Interested in our services?


or call 020 8546 7211


Tuesday, 21st January 2020 | by: David Whitehouse

Carter Fielding are regularly appointed by landlords to deal with dilapidations matters both during the lease term and at the end of a lease.  The approach for preparing a claim for dilapidations during a lease term is different to that at the end of a lease term, as the remedy to the landlord after the end of a lease is usually only damages, whereas during the lease term the remedies available to a landlord in pursuing a claim can include either damages, forfeiture, specific performance or entry to carry out the work.

Any damages the landlord would be entitled to would be restricted to any diminution in the value of the land or reversionary interest in the property.

It is a difficult and complex matter to justify forfeiture and it is normally necessary to take legal advice from a specialist if a client intends to pursue this route.  A court is more likely to order specific performance if the landlord has followed the correct procedures in issuing Notices (usually a Section 146 Notice under the Law of Property Act 1925) detailing the breaches of the tenant’s covenants.

A court will order Specific Performance (the performance of a contractual obligation such as to ‘Repair ‘) in exceptional circumstances particularly where the work is necessary as a matter of urgency to prevent serious deterioration and where the landlord has no alternative.

Leases often contain a clause giving the landlord the right to enter a property to undertake works without the consent of the tenant where the tenant is in default of their repairing obligations.  Such steps are normally taken as a last resort and again legal advice from an experienced solicitor is often recommended to a client if this route is anticipated.  The landlord’s costs are often recoverable as a debt from the tenant should this procedure be followed.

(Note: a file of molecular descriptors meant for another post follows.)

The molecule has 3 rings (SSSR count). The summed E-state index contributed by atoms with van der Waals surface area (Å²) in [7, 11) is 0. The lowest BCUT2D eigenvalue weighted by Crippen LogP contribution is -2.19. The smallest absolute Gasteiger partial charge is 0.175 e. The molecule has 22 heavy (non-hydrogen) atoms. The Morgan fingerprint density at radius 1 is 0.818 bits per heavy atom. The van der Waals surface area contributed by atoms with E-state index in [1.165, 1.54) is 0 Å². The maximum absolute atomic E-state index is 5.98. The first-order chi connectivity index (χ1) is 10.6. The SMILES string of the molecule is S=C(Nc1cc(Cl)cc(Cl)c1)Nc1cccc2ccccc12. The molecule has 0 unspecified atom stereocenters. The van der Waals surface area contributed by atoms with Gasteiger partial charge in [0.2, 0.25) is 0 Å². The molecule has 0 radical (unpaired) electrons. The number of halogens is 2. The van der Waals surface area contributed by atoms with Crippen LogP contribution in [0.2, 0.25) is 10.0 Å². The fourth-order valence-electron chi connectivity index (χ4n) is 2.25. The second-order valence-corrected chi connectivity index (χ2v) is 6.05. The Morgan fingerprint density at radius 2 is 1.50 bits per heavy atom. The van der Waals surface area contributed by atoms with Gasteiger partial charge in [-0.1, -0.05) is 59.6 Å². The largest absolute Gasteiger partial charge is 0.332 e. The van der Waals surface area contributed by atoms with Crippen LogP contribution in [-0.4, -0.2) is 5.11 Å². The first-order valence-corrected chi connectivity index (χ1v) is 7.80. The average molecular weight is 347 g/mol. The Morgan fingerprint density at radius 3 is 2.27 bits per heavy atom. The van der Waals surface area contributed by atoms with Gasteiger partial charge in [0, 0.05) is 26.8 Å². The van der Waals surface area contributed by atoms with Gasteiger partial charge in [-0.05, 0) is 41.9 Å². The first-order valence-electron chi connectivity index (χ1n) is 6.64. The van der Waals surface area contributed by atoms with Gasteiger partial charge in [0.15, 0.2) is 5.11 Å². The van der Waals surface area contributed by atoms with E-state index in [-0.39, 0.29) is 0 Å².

Carter Fielding have acted for a number of landlord clients over the years in preparing Interim Schedules of Dilapidations where tenants have failed to comply with their repairing covenants and have let the property fall into disrepair.  In one case, we were appointed for a landlord to inspect a large commercial shop unit with upper parts on there levels above on a busy high street in North West London.

Our inspection found evidence of water ingress into walls at the rear of the property because of defects to external rainwater goods, defective pointing and disrepair to window frames and sills, in addition to damage to roof coverings and particularly linings to concealed gutters at roof level.

Carter Fielding prepared a detailed Interim Schedule of Dilapidations listing each individual item of disrepair with photographic evidence which the landlord used to serve on the tenant with a Section 146 Notice prepared by the tenant’s solicitor.

Carter Fielding was subsequently involved in negotiations with the tenant’s in-house property management team to agree a programme of repairs which were then undertaken to the property over a period of six to twelve months to deal with the problems which had been identified and to ensure no further deterioration of the external fabric of the property during the lease term.

If you require advice on dilapidations matters, you are welcome to call us on 020 8546 7211 or contact us by email.